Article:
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Cooking, but feeling lucky compared to 1890s

1958 Great Grandma Koetting in the front

So, Charlie and I are trying to be healthy, you know, cutting down on added sugar, no preservatives, that sort of thing. The thing is, it means I’m in the kitchen alot then I started thinking about how my great grandmothers cooked. They all cooked a hot meal everyday. Here is a quick list of things about the kitchen that have changed and that I’m really grateful for.

Kitchen pump
My Terrific Sink

Running water – Thank goodness for turning on the taps and having hot and cold water just come out. In 1900 the cities were mostly plumbed, but in the country people had wells or water tanks and a pump in the kitchen. I have a terrific sink, thanks to Charlie who put it in for me.

 

I also like my refrigerator. At the turn of the century people owned ice boxes. The top chamber has a place for ice and the food in the bottom is kept cool. ┬áThere was a whole industry of cutting ice from lakes in the winter and storing it in ice houses. ┬áThe ice man would come with deliveries on a regular basis. Ice boxes weren’t huge food storage because people shopped more often and usually ate less variety. Working class cooking in the early 1900s was fairly repetitive. The roast on Sunday would be re-purposed for most of the week with really simple meals. It was cheaper and fancy cooking wasn’t possible on a daily basis. Of course if you were rich you had a cook who could spend all day in the kitchen, but for everyone else meals were pretty simple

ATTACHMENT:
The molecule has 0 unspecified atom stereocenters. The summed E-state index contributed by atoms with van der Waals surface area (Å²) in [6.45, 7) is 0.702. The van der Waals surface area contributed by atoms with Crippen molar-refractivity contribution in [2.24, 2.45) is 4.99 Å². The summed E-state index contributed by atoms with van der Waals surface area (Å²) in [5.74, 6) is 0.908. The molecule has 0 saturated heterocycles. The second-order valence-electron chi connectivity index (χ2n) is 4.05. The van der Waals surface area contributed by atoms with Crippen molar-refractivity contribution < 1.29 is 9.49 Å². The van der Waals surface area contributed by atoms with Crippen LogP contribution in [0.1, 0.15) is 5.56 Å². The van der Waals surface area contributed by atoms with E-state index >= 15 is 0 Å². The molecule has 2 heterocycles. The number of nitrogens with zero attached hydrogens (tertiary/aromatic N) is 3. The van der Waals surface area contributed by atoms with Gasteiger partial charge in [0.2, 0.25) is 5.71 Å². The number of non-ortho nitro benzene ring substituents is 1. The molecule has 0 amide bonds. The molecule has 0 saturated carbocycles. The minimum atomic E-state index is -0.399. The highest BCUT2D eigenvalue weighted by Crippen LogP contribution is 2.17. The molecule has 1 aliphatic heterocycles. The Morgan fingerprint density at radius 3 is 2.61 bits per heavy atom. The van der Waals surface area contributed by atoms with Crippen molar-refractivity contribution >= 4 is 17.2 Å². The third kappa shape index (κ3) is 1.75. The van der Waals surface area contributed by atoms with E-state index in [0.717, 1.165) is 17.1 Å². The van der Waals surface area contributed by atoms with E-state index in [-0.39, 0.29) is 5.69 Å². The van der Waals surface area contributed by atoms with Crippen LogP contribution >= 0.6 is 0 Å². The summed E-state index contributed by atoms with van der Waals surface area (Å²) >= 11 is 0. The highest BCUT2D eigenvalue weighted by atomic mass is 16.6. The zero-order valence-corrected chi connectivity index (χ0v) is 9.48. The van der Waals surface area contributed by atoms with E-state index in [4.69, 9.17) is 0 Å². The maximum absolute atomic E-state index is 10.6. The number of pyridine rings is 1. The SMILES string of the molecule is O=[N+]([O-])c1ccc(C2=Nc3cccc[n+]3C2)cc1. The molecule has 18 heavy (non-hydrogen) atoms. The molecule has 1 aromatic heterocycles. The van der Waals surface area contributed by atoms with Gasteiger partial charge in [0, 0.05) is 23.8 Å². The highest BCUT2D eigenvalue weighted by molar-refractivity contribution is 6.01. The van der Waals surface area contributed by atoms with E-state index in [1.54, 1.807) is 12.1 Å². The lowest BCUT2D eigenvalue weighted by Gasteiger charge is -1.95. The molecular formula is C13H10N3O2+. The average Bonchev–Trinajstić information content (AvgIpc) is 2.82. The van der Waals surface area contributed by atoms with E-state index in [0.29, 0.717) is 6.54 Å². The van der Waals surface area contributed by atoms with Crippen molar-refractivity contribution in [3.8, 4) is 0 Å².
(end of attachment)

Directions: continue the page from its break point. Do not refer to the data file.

Early refrigerators
One thing that hasn’t changed over time is how families bond over food. My brother Kevin Morey and I had a good time making dinner for the rest of our family in my nice kitchen.

Kevin and Lisa in the kitchen
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